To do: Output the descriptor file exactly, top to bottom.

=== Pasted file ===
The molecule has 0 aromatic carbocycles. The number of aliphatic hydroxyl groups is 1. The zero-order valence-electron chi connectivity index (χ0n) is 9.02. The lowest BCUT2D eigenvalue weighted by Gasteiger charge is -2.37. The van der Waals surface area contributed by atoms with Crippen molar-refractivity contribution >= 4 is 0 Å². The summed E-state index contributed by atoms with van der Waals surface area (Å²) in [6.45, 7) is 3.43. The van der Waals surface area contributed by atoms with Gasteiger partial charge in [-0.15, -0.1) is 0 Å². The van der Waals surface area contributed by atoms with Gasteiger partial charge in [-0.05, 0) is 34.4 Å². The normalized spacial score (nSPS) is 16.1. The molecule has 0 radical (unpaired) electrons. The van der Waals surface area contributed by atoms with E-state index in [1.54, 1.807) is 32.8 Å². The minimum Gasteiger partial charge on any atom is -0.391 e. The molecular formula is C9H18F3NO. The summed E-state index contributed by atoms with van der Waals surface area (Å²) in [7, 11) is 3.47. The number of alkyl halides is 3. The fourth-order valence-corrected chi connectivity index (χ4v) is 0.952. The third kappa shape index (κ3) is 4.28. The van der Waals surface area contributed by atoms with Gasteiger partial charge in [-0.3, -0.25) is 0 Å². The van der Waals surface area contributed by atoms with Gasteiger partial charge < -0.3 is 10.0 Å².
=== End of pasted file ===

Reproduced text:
The molecule has 0 aromatic carbocycles. The number of aliphatic hydroxyl groups is 1. The zero-order valence-electron chi connectivity index (χ0n) is 9.02. The lowest BCUT2D eigenvalue weighted by Gasteiger charge is -2.37. The van der Waals surface area contributed by atoms with Crippen molar-refractivity contribution >= 4 is 0 Å². The summed E-state index contributed by atoms with van der Waals surface area (Å²) in [6.45, 7) is 3.43. The van der Waals surface area contributed by atoms with Gasteiger partial charge in [-0.15, -0.1) is 0 Å². The van der Waals surface area contributed by atoms with Gasteiger partial charge in [-0.05, 0) is 34.4 Å². The normalized spacial score (nSPS) is 16.1. The molecule has 0 radical (unpaired) electrons. The van der Waals surface area contributed by atoms with E-state index in [1.54, 1.807) is 32.8 Å². The minimum Gasteiger partial charge on any atom is -0.391 e. The molecular formula is C9H18F3NO. The summed E-state index contributed by atoms with van der Waals surface area (Å²) in [7, 11) is 3.47. The number of alkyl halides is 3. The fourth-order valence-corrected chi connectivity index (χ4v) is 0.952. The third kappa shape index (κ3) is 4.28. The van der Waals surface area contributed by atoms with Gasteiger partial charge in [-0.3, -0.25) is 0 Å². The van der Waals surface area contributed by atoms with Gasteiger partial charge < -0.3 is 10.0 Å².